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Managerial Economics & Business Strategy. Chapter 1 The Fundamentals of Managerial Economics. Opportunity Cost. Accounting Costs The explicit costs of the resources needed to produce produce goods or services. Reported on the firm’s income statement. Opportunity Cost

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managerial economics business strategy

Managerial Economics & Business Strategy

Chapter 1

The Fundamentals of Managerial Economics

opportunity cost
Opportunity Cost
  • Accounting Costs
    • The explicit costs of the resources needed to produce produce goods or services.
    • Reported on the firm’s income statement.
  • Opportunity Cost
    • The cost of the explicit and implicit resources that are foregone when a decision is made.
  • Economic Profits
    • Total revenue minus total opportunity cost.
why use opportunity cost
Why use opportunity cost?
  • Situation: You are able to open a pizza shop in a building that you own. During the year Uncle Vinnie offers you a job with his pizza shop (he wants to eliminate the competition) which will pay $30,000 and Aunt Judy offers you $100,000 to rent the building for a year for her new hair salon. You decide to continue with your pizza shop. At the end of the year you calculate the following on your income statement.
    • Revenue = $100,000
    • Cost of Supplies = $20,000
  • Did you make a good decision???
did you
Did you???
  • Accounting profit
    • 100,000 - 20,000 = 80,000
    • Looks like you did!!!
  • Economic profit
    • 100,000 – 20,000 – 30,000 – 100,000 = -$50,000
    • You could have done better by taking them up on their offers
the five forces framework

Entry

  • Entry Costs
  • Speed of Adjustment
  • Sunk Costs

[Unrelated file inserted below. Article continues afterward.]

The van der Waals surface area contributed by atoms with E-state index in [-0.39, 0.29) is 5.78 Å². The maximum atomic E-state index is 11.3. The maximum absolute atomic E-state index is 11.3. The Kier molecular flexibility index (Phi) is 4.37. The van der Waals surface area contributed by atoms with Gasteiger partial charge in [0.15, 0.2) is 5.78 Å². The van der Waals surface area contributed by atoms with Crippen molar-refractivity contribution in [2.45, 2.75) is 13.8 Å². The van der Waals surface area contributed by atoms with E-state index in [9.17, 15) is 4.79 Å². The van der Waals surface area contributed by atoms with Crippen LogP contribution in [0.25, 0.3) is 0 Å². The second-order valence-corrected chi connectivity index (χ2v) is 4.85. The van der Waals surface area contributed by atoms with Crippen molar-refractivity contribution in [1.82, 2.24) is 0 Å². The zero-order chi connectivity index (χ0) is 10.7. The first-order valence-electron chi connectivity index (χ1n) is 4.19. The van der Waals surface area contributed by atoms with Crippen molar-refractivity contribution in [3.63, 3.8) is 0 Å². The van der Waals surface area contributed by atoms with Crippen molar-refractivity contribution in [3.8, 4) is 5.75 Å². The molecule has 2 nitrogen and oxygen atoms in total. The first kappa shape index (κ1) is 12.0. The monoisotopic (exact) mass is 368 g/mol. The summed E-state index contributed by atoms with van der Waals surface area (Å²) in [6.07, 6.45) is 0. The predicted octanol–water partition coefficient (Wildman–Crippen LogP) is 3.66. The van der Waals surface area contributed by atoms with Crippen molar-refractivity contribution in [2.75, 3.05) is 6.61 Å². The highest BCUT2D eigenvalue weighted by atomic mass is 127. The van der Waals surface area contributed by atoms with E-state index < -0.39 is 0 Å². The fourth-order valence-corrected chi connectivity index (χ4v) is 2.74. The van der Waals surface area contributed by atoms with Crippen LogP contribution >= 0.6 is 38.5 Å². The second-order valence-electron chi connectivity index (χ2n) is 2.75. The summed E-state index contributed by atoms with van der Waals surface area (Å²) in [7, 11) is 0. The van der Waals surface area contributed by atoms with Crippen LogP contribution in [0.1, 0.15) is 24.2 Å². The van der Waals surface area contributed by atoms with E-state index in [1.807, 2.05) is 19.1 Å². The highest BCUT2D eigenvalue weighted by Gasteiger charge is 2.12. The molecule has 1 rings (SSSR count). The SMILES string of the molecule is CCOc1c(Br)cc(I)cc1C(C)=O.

• Economies of Scale
  • Network Effects
  • Reputation
  • Switching Costs
  • Government Restraints

Sustainable Industry

Profits

  • Power of
  • Input Suppliers
  • Supplier Concentration
  • Price/Productivity of Alternative Inputs
  • Relationship-Specific Investments
  • Supplier Switching Costs
  • Government Restraints
  • Power of
  • Buyers
  • Buyer Concentration
  • Price/Value of Substitute Products or Services
  • Relationship-Specific Investments
  • Customer Switching Costs
  • Government Restraints

Industry Rivalry

Substitutes & Complements

  • Concentration
  • Price, Quantity, Quality, or Service Competition
  • Degree of Differentiation
  • Price/Value of Surrogate Products or Services
  • Price/Value of Complementary Products or Services
  • Network Effects
  • Government Restraints
  • Switching Costs
  • Timing of Decisions
  • Information
  • Government Restraints
The Five Forces Framework
market interactions
Market Interactions
  • Consumer-Producer Rivalry
    • Consumers attempt to locate low prices, while producers attempt to charge high prices.
  • Consumer-Consumer Rivalry
    • Scarcity of goods reduces the negotiating power of consumers as they compete for the right to those goods.
      • Out-bid or under-bid
  • Producer-Producer Rivalry
    • Scarcity of consumers causes producers to compete with one another for the right to service customers.
      • Better customer service, higher quality, perks…
  • The Role of Government
    • Disciplines the market process.
    • Firms “tell on each other” to try to get the government to intervene
in order to make decisions in the future you need to know what the future holds

In order to make decisions in the future you need to know what the future holds….

Is a dollar today worth the same as a dollar in three years??

the time value of money
The Time Value of Money
  • How much do I have to invest today to have $1,000 in three years if the interest rate is 10%??
  • Present value (PV) of a lump-sum amount (FV) to be received at the end of “n” periods when the per-period interest rate is “i”:
  • Example:
    • Lotto winner choosing between a single lump-sum payout of $104 million or $198 million over 25 years.
slide10
So…
  • Present Value is the difference between the Future Value and the Opportunity Cost of waiting
    • PV = FV – OCW

i

PV

OCW

present value of a series
Present Value of a Series
  • What if you are “promised” different amounts every year??
  • Present value of a stream of future amounts (FVt) received at the end of each period for “n” periods:
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